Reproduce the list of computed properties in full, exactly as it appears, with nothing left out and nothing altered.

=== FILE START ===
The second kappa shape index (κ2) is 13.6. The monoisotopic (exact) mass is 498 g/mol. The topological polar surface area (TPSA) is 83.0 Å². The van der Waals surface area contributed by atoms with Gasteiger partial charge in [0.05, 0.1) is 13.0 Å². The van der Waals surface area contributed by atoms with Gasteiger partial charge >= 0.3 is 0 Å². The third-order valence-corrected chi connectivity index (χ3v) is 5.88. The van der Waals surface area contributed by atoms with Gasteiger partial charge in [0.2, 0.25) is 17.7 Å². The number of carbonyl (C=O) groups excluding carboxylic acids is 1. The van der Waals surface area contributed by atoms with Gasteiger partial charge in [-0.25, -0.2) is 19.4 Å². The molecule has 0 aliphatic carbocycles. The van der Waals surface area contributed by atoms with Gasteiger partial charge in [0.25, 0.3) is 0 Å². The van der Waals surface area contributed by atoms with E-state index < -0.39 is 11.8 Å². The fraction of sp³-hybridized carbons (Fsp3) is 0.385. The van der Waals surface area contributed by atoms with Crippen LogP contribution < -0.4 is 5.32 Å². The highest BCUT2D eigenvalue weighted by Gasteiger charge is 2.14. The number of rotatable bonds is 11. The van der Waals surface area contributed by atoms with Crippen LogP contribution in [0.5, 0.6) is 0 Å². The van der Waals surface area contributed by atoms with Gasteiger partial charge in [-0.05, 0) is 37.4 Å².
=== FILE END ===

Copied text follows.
The second kappa shape index (κ2) is 13.6. The monoisotopic (exact) mass is 498 g/mol. The topological polar surface area (TPSA) is 83.0 Å². The van der Waals surface area contributed by atoms with Gasteiger partial charge in [0.05, 0.1) is 13.0 Å². The van der Waals surface area contributed by atoms with Gasteiger partial charge >= 0.3 is 0 Å². The third-order valence-corrected chi connectivity index (χ3v) is 5.88. The van der Waals surface area contributed by atoms with Gasteiger partial charge in [0.2, 0.25) is 17.7 Å². The number of carbonyl (C=O) groups excluding carboxylic acids is 1. The van der Waals surface area contributed by atoms with Gasteiger partial charge in [-0.25, -0.2) is 19.4 Å². The molecule has 0 aliphatic carbocycles. The van der Waals surface area contributed by atoms with Gasteiger partial charge in [0.25, 0.3) is 0 Å². The van der Waals surface area contributed by atoms with E-state index < -0.39 is 11.8 Å². The fraction of sp³-hybridized carbons (Fsp3) is 0.385. The van der Waals surface area contributed by atoms with Crippen LogP contribution < -0.4 is 5.32 Å². The highest BCUT2D eigenvalue weighted by Gasteiger charge is 2.14. The number of rotatable bonds is 11. The van der Waals surface area contributed by atoms with Crippen LogP contribution in [0.5, 0.6) is 0 Å². The van der Waals surface area contributed by atoms with Gasteiger partial charge in [-0.05, 0) is 37.4 Å².